•   Will insurance companies and other payors pay for the treatment of an HIV-infected person who tests positive for HIV, but whose CD4+ T cell count and/or viral load does not fall within the “official guidelines” of starting antiretroviral therapies?

•   What can be done to promote access to HIV treatment for HIV-positive individuals with CD4+T cell counts greater than “official guidelines”?

The 15-member Committee on HIV Screening and Access to Care is composed of experts in the areas of HIV testing and care policy, HIV/AIDS ethics, epidemiology and biostatistics, HIV/AIDS clinical care, HIV/AIDS care services research, HIV care financing, state HIV/AIDS service programming and implementation, and the behavioral sciences (see Appendix A). The committee held its second public workshop, to explore the second part of its study charge, June 21–22, 2010, in Washington, DC. Invited experts discussed barriers and facilitators to HIV/AIDS care during the following five workshop sessions: (1) overview of clinical care and social service needs of persons with HIV/AIDS; (2) entry into and sustained HIV/AIDS care: the role of federal and state and private health insurance policies; (3) payment for treatment of earlier stage HIV infection; (4) the role of federal and state agencies in supporting integrated HIV care services; and (5) the impact of housing, mental health, and immigration policies on HIV/AIDS care access and retention (see agenda and biographical sketches of invited experts in Appendixes B and C, respectively).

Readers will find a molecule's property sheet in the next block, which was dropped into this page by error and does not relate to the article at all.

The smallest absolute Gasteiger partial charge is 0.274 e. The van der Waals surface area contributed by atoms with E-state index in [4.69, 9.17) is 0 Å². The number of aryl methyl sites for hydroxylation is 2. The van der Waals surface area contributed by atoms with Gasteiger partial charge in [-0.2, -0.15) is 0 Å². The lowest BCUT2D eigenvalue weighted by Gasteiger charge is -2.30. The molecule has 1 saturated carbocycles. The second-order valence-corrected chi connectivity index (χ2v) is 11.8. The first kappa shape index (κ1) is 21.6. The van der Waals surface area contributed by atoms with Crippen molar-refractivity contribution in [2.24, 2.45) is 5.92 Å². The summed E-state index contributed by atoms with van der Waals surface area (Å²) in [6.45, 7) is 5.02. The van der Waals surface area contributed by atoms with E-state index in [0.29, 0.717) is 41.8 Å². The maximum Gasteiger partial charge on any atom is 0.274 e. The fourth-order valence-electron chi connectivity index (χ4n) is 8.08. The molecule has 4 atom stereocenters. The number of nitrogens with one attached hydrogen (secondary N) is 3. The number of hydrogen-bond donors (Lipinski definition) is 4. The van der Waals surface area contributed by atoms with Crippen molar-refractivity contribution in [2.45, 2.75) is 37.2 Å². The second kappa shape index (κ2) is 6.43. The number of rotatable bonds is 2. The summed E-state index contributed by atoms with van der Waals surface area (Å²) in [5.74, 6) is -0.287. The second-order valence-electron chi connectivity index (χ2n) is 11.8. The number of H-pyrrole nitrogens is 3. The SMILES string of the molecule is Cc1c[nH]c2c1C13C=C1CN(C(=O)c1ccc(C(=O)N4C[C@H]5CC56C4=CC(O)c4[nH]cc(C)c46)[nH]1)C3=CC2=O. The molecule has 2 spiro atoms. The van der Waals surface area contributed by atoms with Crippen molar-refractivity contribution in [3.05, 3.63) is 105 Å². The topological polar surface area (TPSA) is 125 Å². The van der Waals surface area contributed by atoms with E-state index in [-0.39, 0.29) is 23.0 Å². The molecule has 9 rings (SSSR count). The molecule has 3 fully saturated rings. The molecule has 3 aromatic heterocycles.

This report is structured in response to the committee’s charge and includes a review of the evidence, where available, from policy documents and the research literature on federal, state, and private health insurance policies as potential barriers or facilitators to improved access to HIV/AIDS care. The committee addresses the question of how federal and state agencies can provide more integrated HIV care services (question 2a) following what it felt was the broader question about policies that promote or inhibit clinical care services among agencies at the federal level, state level, or between state and federal agencies (question 2b).

The committee has attempted to provide evidence supporting the assertions made by workshop speakers, but in some instances there is no research addressing these issues. Testimony provided by workshop speakers should be interpreted as opinion by knowledgeable individuals, unless supported by relevant studies.

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